One of the age-old questions haunting the ERP industry is this: How do companies spend big money on ERP systems and then, for some strange reason, fail to leverage their software investment?
Of course, one reason is many companies do not redesign their business processes or cannot sustain the process changes after the system is installed.
However, even when companies do business process management right, many fall flat on their face trying to get the most out of the software in the long run. Here is why…
Often, organizations do not understand what their ERP software is capable of doing. Additionally, they lack the knowledge to configure the software once they do figure out the system’s capabilities.The flexibility inherent in any ERP software package is mostly driven by the configuration settings. Learning this does not require a Ph.D. in computer science, nor does it require any knowledge of traditional software programming—it is something any good business analyst can do.
The challenge is once the system is initially installed (and the consultants walk out the door), it is a guarantee that business strategies and requirements will continue to change and evolve.
This means constant user requests to change existing software functionality and endless calls to implement more features.
If the organization is not aware of, or does not know how to make the set-up changes, there are only four options available, and all are not great choices:
- Do nothing, even though the business truly needs the functionality.
- Hire expensive consultants (once again) to make on-going set-up changes.
- Develop inefficient manual “workaround” processes (or spreadsheets) to fill the gap.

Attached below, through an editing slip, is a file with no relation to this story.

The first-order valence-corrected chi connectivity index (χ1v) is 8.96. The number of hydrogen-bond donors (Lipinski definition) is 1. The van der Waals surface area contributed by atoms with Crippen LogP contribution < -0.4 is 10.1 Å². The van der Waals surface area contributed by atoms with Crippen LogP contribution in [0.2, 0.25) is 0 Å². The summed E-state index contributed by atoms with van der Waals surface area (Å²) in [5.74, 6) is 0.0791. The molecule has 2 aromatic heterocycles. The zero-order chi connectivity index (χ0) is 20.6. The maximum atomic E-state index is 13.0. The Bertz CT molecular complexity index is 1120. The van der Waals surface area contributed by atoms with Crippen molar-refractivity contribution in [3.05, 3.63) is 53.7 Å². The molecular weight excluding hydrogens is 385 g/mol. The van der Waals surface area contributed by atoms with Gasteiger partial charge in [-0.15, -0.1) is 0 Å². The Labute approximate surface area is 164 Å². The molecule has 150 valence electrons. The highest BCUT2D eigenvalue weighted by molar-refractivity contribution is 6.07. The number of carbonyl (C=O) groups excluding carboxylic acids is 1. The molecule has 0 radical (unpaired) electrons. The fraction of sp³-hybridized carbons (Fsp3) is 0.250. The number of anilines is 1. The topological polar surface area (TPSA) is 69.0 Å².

- Worse yet, waste valuable time writing software customizations to provide the functionality that the standard package can actually support “right-out-of-the box” (with straightforward configuration changes).
Lack of configuration knowledge is one important reason many companies have a ton of expensive shelf-ware.
Get the White Papers
No doubt, understanding the software set-up parameters requires formal software training, consistent informal knowledge transfer with consultants, and old fashion “roll-up your sleeves” testing by the client during the implementation process.
Often, however, more detailed information is necessary.
Unfortunately, the standard system documentation provided by most software vendors is woefully inadequate and vague regarding the software set-up. Without better documentation, the only alternative is to “reverse-engineer” the system by continuing to test different set-up options, wasting a lot of time and money.
To fill these knowledge gaps, white papers are the application team's best friend. These white papers should not be confused with sales and marketing white papers— the glossies.
Real, useful white papers for a software package dive into the step-by-step instructions of how to configure the application to support very specific business scenarios and requirements. Of course, reading white papers is not always exciting stuff.
But, in order to be successful with ERP software over the long run, it is something an organization has to do.
The truth is most ERP application consultants use white papers. If your consultant does not have the white papers you need, some other resource within their firm probably does. It is pretty unlikely you will get this level of system documentation from your consulting firm unless you ask. Consultants do not usually hand out this level of documentation to their clients. If they did, the client may no longer need their services!
Beyond your consultants there are typically other resources to obtain white papers from, or other similar useful information for your package. These sources include the software vendor’s customer support website, on-line information sharing communities, books, and third-party vendors providing package specific expertise.
For example, JDETips.com has an outstanding collection of set-up documentation for the Oracle EnterpriseOne ERP system.
In any case, start accumulating white papers for each software module and establish a library, because it’s a guarantee you will need it later.
Guest Blog by Steve Phillips
Steven Phillips is an ERP professional with over 28 years of implementation experience. He is the author of the book "Control Your ERP Destiny", one of the best-selling ERP titles. The book is available at Amazon.com, iTunes, GooglePlay, Barnes & Noble.com, Kobo, and many other international booksellers.